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Manufacturing Skills

Volume 534: debated on Thursday 27 October 2011

We are promoting manufacturing skills with success. Provisional figures show substantial growth, with 47,020 apprenticeship programme starts in engineering and manufacturing technologies in 2010 alone. That is an increase of 20%. The development of advanced and higher level apprenticeships and the roll-out of the “see inside manufacturing” initiative will build on that success.

I congratulate my hon. Friend on the increase in the number of apprenticeships that was announced today, which demonstrates a real commitment on the part of the Government and employers to training the next generation. Companies such as ATB Morley, in my constituency, and Airedale International are crying out for a skilled work force. Will my hon. Friend elaborate on how apprenticeships can help to provide the training skills that such companies need?

Apprenticeships are, of course, jobs. They give people a chance to learn in the workplace. They provide individuals with a chance to gain the skills that they need and that fuel social mobility, they provide companies with a chance to gain the skills that they need in order to prosper, and they provide Britain with a chance to become a more cohesive, successful and prosperous nation.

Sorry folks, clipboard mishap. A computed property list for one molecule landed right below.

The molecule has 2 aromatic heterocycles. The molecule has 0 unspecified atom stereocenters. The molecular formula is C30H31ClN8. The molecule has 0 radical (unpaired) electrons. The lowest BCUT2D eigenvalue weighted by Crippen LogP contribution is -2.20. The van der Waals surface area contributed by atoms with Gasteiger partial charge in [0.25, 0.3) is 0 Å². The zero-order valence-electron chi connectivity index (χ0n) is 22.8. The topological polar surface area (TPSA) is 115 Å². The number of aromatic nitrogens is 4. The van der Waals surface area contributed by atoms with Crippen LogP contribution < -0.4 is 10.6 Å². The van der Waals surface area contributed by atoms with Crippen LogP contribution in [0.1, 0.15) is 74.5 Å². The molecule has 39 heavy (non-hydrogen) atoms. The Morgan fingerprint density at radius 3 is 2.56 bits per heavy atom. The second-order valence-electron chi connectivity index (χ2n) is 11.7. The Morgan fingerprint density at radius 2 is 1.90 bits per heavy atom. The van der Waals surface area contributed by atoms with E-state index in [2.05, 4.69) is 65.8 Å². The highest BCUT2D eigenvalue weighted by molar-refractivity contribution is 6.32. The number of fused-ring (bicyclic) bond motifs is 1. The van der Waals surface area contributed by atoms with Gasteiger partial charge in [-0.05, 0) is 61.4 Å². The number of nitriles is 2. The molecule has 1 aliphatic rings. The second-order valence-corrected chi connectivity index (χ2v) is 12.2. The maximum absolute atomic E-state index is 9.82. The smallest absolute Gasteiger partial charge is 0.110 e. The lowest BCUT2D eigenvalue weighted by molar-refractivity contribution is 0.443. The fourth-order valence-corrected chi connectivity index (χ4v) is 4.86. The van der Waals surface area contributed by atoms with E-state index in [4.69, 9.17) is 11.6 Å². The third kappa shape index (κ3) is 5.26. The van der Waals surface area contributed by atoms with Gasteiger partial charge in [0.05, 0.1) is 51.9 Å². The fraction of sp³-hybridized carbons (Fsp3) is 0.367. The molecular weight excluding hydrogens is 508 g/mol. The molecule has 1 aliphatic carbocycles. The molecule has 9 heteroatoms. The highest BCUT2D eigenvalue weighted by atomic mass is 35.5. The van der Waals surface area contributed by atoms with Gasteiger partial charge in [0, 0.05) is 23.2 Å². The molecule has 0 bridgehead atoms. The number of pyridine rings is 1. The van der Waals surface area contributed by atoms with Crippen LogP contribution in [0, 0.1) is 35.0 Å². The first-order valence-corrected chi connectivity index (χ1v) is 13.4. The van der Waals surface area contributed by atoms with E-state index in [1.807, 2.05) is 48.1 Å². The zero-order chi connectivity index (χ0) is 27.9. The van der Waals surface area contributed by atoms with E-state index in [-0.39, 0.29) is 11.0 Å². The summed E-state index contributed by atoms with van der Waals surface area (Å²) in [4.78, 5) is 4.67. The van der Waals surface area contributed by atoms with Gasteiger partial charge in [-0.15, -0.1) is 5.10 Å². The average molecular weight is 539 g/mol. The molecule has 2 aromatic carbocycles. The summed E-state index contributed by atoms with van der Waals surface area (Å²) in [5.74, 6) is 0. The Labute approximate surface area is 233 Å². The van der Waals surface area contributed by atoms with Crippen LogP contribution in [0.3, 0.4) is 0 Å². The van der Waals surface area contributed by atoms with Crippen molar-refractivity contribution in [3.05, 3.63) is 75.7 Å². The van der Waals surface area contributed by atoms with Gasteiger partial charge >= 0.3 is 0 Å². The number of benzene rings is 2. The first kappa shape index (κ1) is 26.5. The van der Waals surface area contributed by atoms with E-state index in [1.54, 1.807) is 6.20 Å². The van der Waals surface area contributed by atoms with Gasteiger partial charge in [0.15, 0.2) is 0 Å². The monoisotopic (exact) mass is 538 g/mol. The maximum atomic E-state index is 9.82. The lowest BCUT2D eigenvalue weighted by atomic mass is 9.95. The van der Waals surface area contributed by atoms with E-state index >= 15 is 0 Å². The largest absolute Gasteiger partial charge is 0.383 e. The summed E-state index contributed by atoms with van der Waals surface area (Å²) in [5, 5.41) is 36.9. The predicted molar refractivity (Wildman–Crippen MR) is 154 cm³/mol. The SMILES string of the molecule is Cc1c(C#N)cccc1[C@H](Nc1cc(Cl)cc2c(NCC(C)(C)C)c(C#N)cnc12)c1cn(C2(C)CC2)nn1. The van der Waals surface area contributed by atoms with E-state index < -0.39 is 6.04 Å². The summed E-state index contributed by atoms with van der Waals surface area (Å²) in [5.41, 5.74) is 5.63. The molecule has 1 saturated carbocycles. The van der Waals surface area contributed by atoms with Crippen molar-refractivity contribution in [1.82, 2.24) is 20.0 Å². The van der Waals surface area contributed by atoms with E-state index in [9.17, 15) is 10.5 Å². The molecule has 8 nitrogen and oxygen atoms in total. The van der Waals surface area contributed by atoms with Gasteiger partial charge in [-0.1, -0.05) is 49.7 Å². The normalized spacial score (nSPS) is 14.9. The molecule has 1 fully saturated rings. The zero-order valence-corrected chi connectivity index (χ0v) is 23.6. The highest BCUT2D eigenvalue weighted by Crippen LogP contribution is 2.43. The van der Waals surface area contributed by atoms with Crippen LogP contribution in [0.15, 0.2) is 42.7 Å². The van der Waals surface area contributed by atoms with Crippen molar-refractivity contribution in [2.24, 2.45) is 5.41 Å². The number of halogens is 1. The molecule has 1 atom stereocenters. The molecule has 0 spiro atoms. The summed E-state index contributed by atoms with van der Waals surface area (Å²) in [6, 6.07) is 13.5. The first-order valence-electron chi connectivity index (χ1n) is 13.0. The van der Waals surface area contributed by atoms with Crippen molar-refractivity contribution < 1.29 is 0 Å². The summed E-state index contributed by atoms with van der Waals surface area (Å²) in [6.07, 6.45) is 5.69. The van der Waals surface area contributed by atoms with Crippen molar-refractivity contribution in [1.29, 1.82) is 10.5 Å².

When the Minister has a moment, will he reflect on early-day motion 2218, which seeks to expose six British construction companies that are threatening to tear up the national pay agreement for skilled electricians and thus trying to de-skill the construction industry? Perhaps in the fullness of time he will give us a written response expressing his view of those actions.

I should be happy to do that. The hon. Gentleman has made an interesting point, and I will certainly consider doing what he suggests. Moreover, I should be happy to meet him and anyone he wants to bring to my Department, with my officials, so that we can take the matter further.